Cannibalization Underage gaming The Commission notes that “online gaming provides for numerous safeguards against this behavior that are absent in brick-and-mortar facilities.” The report goes on to explain that the requirements to protect against underage gambling can be tightened or relaxed based on the concern. Moreover, anything from dual-step verification to personal data verification can be implemented. Problem gaming The report is more concerned with problem gambling. “Given the recent adoption of online gaming, it will be critical to require any legalization effort to include requirements for the study of any associated problem gaming,” the report says. However, it also points out “online gaming provides an environment that can be completely controlled from the perspective of setting funding, betting and time limits on any associated play.” It also argues the ability to collect data will “be invaluable to researchers on problem gaming to the extent it was made available.” Cannibalization of existing games “Another argument that has been raised against the legalization of online gaming is that doing so will result in the cannibalization of casino profits,” the report says. “Online gaming does not appear to cannibalize offline gaming.” The report goes on to cite copious research (here, here, and here) as well as the firsthand experiences of casinos in New Jersey to set the record straight.

MA Attorney General’s Anti-Online Gaming Argument Just Doesn’t Make Sense

Online gaming supporters are accustomed to dealing with misinformation campaigns, hypocritical stances, and exaggerated what-ifs from the anti-online crowd. We’ve seen it all: everything from web ads featuring terrorists trotted out by the Sheldon Adelson-backed Coalition to Stop Internet Gambling, to the hyperbolic fears of underage gamblers, to the roundly rejected claims of land-based cannibalization. Well, at least we thought we’d seen it all. Usually, these attacks come from people and groups with obvious agendas. That isn’t the case when it comes to the most recent critic of online gambling, Massachusetts Attorney General Maura Healey. The recent stance taken by the attorney general is one of the most astounding cases of a willfully ignorant online gambling double standard to date. The most troubling aspect is it’s coming from the pulpit of a highly respected office. You can’t have it both ways First, let’s not look past the fact that it was Healey who crafted the current regulations on daily fantasy sports (DFS) in Massachusetts. Healey doesn’t have any qualms about DFS being legal, or the efficacy of the regulations she drew to protect DFS customers, yet she somehow doesn’t think “consumers can be adequately protected if gaming opportunities proliferate on the internet.” This is according to Assistant Attorney General Dan Krockmalnic. Krockmalnic made the comment during a July 31 meeting of the Massachusetts Commission on Online Gaming, Fantasy Sports Gaming and Daily Fantasy Sports, just before abstaining from voting on the final proposal. What Healey and her office don’t understand is DFS and online gaming regulations are an apples-to-apples comparison. The regulations that would protect online casino and online poker players are the same regulations that protect DFS consumers. Both industries require:
Age, identity, and location verification
Following federal anti-money laundering procedures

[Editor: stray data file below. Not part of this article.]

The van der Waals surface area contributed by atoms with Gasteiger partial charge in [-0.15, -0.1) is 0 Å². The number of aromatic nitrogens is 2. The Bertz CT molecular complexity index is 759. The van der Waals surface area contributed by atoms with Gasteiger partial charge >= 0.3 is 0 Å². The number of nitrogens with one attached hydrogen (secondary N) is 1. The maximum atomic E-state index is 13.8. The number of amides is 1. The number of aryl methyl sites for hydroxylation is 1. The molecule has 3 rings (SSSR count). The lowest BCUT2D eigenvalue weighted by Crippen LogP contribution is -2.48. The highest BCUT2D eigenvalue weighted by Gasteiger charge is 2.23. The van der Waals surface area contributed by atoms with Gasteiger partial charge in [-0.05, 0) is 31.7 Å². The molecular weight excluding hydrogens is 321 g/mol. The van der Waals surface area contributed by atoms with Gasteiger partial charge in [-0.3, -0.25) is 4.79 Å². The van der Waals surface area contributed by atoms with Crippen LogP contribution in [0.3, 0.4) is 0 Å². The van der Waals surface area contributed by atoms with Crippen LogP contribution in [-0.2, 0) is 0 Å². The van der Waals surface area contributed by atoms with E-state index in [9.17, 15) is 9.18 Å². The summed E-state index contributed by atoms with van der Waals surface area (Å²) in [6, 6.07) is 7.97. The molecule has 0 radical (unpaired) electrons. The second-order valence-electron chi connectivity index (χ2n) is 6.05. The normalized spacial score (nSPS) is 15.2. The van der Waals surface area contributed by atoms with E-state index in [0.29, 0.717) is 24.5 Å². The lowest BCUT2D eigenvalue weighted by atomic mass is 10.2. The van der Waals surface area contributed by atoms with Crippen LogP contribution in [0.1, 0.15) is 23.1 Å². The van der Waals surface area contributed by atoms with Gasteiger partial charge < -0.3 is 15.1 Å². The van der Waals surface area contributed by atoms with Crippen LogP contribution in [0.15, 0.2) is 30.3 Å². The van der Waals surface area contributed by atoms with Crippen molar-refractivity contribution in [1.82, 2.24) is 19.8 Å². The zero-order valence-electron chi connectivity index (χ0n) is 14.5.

Implementing responsible gaming policies
Instituting third-party audits to ensure game integrity and player fund segregation If the attorney general doesn’t trust online gaming safeguards, she can’t trust DFS safeguards. They are one in the same. Her position is akin to saying consumers can trust helmets will protect kids on bicycles but not on skateboards. Regulated online gaming sites have better consumer protections Healey also falls into the trap that has ensnared so many anti-gambling people: conflating regulated and unregulated gambling. As noted many, many times, opposing regulated online gaming is the same as supporting the status quo in Massachusetts, which is unregulated online gambling. It’s unregulated sites that are the real problem. The Massachusetts AG falsely believes the state cannot regulate online gaming despite mountains of evidence to the contrary. This evidence includes annual reports from the New Jersey Division of Gaming Enforcement, including this one, which states, “From a regulatory standpoint, our system is working.” But if the AG requires more evidence that regulated online gaming works, we can help out:
Geolocation failures are infrequent and minor, and these failures were caught and fixed.
Online gambling does a better job than land-based casinos when it comes to preventing underage gambling. Here’s a look at the safeguards in place.
Regulated sites that have gone belly-up repaid players immediately. That’s not even close to what happens at unregulated sites, where players are lucky to ever recoup their account balances. I would ask the AG precisely what proposed online gaming regulation she doesn’t trust. If there was systemic abuse or faulty consumer protections, Adelson and anti-online gambling groups would be trotting it out at every opportunity. The reason they don’t is because the industry is regulated well. Healey is not a fan of gambling So why would Healey make such a sweeping, generalized critique of online gambling? It may be that she simply doesn’t like gambling. During her 2014 campaign, Healey was publicly in favor of repealing the Massachusetts casino law passed in 2011. There’s nothing wrong with that, but disparaging an industry she morally opposes isn’t something I expect from someone in such a prominent position — a position where getting facts straight is of the utmost importance. If the AG is against online gaming so be it; but promoting false concerns about an industry through the power of her position as the chief law enforcement officer in Massachusetts is reprehensible.

Massachusetts Lottery Is Cracking Down On Fraudulent Ticket Cashers